Adult students imagining civil capital: College writing, capitalism and the common good
This study seeks to interrogate dominant discourses in adult education that privilege connections between education and work. It seeks to question discourses that measure literacy development within the parameters of private, economic outcomes by placing these discourses alongside the language adult students use to connect their participation in higher education to their daily lives out-of-school. This three-year study is a practitioner inquiry, a site-based case study that explores adult higher education through the lenses of literacy and social change, within the rhetorical context of marketization and capitalism. It asks the questions: Aside from job security and the national economy, how do we gauge a student's or an institution's ability to support social change, in any or all of its various forms? What types of valuation might be placed on a civil capital, that is, knowledge, attitudes and skills developed specifically for social cohesion, decision-making, and change? Like Bourdieu, this study uses economics, including capital theories, as a metaphor for understanding social practices and values in higher education. Two theories about literacy, its use, study, and instruction, frame this inquiry; each makes inextricable the ties between language and power: New Literacy Studies and feminist poststructuralism. Findings suggest that adult students bring to the college writing classroom autochthonous knowledge that can be incorporated into traditional and alternative academic literacies and college writing course design. Through a look at literacies in the lifeworld , or the trajectories of literacy across college classrooms and students' communities, adult students can be found taking hold of academic literacies and passing on what they've learned in unexpected ways.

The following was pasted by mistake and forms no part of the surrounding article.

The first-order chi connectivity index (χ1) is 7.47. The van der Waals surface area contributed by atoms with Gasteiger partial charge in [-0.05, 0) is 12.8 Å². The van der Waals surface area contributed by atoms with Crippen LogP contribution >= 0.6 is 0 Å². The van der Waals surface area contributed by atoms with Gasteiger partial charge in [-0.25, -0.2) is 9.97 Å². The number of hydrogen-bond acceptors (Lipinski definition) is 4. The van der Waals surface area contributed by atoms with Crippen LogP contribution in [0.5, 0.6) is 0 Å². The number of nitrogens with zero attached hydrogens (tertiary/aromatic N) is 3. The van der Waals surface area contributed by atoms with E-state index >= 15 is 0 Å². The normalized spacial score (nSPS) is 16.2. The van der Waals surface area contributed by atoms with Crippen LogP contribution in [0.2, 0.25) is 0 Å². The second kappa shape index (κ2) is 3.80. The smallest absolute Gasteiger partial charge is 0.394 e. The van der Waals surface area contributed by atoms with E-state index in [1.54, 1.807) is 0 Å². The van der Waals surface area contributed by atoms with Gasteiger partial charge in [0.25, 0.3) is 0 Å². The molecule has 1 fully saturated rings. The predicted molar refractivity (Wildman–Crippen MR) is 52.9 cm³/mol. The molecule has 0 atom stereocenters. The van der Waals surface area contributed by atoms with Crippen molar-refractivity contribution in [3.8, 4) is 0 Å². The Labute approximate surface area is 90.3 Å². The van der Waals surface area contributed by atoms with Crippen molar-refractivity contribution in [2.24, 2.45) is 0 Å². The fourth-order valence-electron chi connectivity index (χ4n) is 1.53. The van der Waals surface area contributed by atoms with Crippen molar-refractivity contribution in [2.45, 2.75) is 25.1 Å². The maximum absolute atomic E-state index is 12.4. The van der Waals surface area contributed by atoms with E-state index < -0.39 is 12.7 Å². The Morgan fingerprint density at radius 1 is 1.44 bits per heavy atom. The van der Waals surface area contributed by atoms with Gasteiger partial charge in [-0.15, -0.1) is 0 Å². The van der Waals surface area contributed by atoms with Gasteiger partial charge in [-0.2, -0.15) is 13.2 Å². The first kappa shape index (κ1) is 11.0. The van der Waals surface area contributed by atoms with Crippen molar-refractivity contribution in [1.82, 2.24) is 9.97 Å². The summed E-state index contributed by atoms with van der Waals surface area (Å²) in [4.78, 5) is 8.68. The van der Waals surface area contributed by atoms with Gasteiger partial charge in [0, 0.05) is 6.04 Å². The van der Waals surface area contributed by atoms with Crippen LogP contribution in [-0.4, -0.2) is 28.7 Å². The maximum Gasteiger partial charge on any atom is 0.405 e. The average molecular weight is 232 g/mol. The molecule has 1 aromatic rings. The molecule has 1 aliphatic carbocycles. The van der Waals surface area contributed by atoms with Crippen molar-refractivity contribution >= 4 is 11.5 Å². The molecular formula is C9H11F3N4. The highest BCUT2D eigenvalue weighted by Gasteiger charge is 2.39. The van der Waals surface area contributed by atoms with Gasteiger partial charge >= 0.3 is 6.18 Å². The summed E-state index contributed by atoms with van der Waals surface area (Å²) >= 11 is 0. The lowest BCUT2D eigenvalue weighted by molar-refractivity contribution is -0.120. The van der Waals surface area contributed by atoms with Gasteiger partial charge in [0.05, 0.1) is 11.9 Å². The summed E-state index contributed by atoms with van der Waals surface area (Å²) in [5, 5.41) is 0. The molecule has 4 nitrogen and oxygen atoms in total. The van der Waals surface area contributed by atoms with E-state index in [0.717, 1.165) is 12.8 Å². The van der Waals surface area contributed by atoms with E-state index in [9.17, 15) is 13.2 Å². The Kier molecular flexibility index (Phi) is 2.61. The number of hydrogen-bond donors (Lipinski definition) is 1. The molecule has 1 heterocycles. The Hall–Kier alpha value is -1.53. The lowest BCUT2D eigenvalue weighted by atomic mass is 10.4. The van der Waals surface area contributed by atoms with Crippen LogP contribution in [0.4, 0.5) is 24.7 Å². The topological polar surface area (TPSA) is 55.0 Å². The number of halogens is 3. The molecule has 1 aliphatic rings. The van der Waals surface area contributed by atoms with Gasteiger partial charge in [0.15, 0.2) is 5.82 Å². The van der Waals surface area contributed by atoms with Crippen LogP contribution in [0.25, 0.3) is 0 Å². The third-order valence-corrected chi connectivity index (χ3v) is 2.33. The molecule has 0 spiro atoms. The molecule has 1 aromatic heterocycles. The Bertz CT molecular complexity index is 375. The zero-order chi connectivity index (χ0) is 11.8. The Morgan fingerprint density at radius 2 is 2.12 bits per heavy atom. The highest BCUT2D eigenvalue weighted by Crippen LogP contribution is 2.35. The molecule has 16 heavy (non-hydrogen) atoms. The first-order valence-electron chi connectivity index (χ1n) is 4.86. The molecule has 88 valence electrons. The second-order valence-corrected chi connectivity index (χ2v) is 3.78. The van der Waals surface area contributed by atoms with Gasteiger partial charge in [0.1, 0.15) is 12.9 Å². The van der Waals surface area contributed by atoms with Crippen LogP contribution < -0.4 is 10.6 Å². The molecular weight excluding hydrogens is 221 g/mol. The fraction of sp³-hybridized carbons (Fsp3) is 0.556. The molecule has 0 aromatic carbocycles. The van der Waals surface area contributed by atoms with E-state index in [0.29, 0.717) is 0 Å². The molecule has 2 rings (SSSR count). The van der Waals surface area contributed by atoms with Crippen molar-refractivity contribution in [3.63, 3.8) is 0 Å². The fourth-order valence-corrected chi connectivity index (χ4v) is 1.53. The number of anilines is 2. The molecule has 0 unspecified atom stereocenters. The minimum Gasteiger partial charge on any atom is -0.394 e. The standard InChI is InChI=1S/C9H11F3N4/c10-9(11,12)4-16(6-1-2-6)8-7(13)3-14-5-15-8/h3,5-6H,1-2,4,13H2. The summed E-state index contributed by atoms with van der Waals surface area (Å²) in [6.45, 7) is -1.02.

Adult education|Continuing education|Higher education|School administration
Wofford, Jennifer T, "Adult students imagining civil capital: College writing, capitalism and the common good" (2005). Dissertations available from ProQuest. AAI3183009.